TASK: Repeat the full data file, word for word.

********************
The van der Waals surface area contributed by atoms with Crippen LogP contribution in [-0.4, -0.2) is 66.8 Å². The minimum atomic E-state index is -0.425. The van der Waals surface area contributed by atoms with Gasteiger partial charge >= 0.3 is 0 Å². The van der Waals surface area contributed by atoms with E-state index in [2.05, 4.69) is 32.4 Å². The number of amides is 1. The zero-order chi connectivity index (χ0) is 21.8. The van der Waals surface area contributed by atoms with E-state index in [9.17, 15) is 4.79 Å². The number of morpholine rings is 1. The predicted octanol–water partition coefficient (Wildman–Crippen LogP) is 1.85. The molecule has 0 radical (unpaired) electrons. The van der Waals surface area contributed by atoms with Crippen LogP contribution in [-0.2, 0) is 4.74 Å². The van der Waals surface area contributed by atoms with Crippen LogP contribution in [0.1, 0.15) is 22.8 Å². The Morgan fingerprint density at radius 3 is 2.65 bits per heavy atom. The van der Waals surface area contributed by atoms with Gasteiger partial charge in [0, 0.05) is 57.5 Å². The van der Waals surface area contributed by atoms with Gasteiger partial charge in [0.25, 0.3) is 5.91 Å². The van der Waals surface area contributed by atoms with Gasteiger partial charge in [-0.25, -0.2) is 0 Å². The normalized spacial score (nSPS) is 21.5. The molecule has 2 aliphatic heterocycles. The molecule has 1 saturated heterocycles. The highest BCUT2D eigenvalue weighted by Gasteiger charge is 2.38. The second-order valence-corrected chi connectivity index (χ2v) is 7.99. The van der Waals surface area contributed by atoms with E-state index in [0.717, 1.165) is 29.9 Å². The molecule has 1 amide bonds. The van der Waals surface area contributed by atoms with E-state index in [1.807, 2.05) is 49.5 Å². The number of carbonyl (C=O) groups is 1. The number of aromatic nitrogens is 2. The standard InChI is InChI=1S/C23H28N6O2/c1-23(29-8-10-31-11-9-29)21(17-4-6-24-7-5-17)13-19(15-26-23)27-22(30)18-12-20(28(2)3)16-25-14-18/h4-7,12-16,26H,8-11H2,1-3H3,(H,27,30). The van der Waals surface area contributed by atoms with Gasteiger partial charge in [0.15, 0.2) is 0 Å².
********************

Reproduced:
The van der Waals surface area contributed by atoms with Crippen LogP contribution in [-0.4, -0.2) is 66.8 Å². The minimum atomic E-state index is -0.425. The van der Waals surface area contributed by atoms with Gasteiger partial charge >= 0.3 is 0 Å². The van der Waals surface area contributed by atoms with E-state index in [2.05, 4.69) is 32.4 Å². The number of amides is 1. The zero-order chi connectivity index (χ0) is 21.8. The van der Waals surface area contributed by atoms with E-state index in [9.17, 15) is 4.79 Å². The number of morpholine rings is 1. The predicted octanol–water partition coefficient (Wildman–Crippen LogP) is 1.85. The molecule has 0 radical (unpaired) electrons. The van der Waals surface area contributed by atoms with Crippen LogP contribution in [-0.2, 0) is 4.74 Å². The van der Waals surface area contributed by atoms with Crippen LogP contribution in [0.1, 0.15) is 22.8 Å². The Morgan fingerprint density at radius 3 is 2.65 bits per heavy atom. The van der Waals surface area contributed by atoms with Gasteiger partial charge in [0, 0.05) is 57.5 Å². The van der Waals surface area contributed by atoms with Gasteiger partial charge in [0.25, 0.3) is 5.91 Å². The van der Waals surface area contributed by atoms with Gasteiger partial charge in [-0.25, -0.2) is 0 Å². The normalized spacial score (nSPS) is 21.5. The molecule has 2 aliphatic heterocycles. The molecule has 1 saturated heterocycles. The highest BCUT2D eigenvalue weighted by Gasteiger charge is 2.38. The second-order valence-corrected chi connectivity index (χ2v) is 7.99. The van der Waals surface area contributed by atoms with E-state index in [0.717, 1.165) is 29.9 Å². The molecule has 1 amide bonds. The van der Waals surface area contributed by atoms with E-state index in [1.807, 2.05) is 49.5 Å². The number of carbonyl (C=O) groups is 1. The number of aromatic nitrogens is 2. The standard InChI is InChI=1S/C23H28N6O2/c1-23(29-8-10-31-11-9-29)21(17-4-6-24-7-5-17)13-19(15-26-23)27-22(30)18-12-20(28(2)3)16-25-14-18/h4-7,12-16,26H,8-11H2,1-3H3,(H,27,30). The van der Waals surface area contributed by atoms with Gasteiger partial charge in [0.15, 0.2) is 0 Å².